Bottom line: I can’t recommend this book to a new Charlaine Harris reader – but if you are already a fan, you will probably enjoy it. New readers? Start with the Sookie series like the rest of us!

Review: Dead as a Doornail by Charlaine Harris

Review: Dead as a Doornail by Charlaine HarrisDead as a Doornail by Charlaine Harris
Series: Sookie Stackhouse #5
Published by Ace/Roc, Gollancz
Pages: 295
Genres: Urban Fantasy
Source: Purchased myself
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Also in this series: Dead Until Dark

Sookie's got just a month, before the next full moon, to find out who wants her brother dead - and to stop the fiend! Sookie Stackhouse enjoys her life, mostly. She's a great cocktail waitress in a fun bar; she has a love life, albeit a bit complicated, and most people have come to terms with her telepathy. The problem is, Sookie wants a quiet life - but things just seem to happen to her and her friends. Now her brother Jason's eyes are starting to change: he's about to turn into a were-panther for the first time.

She can deal with that, but her normal sisterly concern turns to cold fear when a sniper sets his deadly sights on the local changeling population. She afraid not just because Jason's at risk, but because his new were-brethren suspect Jason may be the shooter. Sookie has until the next full moon to find out who's behind the attacks - unless the killer decides to find her first.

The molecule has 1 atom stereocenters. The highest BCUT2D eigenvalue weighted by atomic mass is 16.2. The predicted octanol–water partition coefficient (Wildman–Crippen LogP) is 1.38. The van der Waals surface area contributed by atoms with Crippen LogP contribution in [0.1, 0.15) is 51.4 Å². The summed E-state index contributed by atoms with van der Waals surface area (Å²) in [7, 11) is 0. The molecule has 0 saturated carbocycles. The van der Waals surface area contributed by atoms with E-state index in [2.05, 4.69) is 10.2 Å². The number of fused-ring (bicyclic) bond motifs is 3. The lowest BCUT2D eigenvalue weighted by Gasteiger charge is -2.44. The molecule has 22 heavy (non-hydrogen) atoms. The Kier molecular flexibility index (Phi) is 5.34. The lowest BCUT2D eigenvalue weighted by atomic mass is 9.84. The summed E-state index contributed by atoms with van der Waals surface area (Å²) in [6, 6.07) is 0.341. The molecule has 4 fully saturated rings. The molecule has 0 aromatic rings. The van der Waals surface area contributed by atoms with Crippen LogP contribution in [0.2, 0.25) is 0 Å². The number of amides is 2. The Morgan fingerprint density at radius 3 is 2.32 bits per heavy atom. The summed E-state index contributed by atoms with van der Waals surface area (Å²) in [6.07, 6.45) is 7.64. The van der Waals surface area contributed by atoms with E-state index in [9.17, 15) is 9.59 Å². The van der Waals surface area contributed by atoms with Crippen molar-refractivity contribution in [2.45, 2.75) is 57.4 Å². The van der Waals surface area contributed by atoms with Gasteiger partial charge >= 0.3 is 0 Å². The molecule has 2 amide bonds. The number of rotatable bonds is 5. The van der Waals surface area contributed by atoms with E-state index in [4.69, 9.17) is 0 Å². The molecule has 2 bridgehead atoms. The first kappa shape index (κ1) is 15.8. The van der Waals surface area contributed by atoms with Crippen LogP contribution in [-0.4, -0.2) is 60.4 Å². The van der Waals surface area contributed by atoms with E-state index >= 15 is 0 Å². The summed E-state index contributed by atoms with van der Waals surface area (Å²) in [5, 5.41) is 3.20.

Thoughts: I am an ex-True Blood fan. While I am grateful for the series as it got me to pick up the Sookie Stackhouse series, I don’t watch it any more. It is brash and crass and just a bit too crazy – qualities that are fantastic in the short term, but painful after 4 long years.

But the Sookie books are nothing like True Blood – a fact that always comes to me as a shocking realisation whenever I pick up a new Sookie book. Dead as a Doornail is just like its predecessors: sweet, comforting and very Southern. If these books were food, they’d be a series of Red Velvet cupcakes… providing serious southern comfort while looking like blood.

Yup. Sookie Stackhouse novels = literary equivalent of Red Velvet.

So, of course, Dead as a Doornail was a pleasure to read. I curled up with it and was happy reading about both Sookie’s car troubles and her weird paranormal problems. It was a sweet, escapist read – and I will certainly be reading more books in the series. But did it keep me on my toes? Nope. Did it have me dying to read the next page? Nope. Did I feel any of the emotional ups-and-downs of reading a good book? Not once.

Why is that? Well, Dead as a Doornail is a bog-standard mystery with vampires and werewolves thrown in. Problem was that this particular mystery had no bite to it. By the time of the big reveal, my sole reaction was “huh”. Not exactly a ringing endorsement.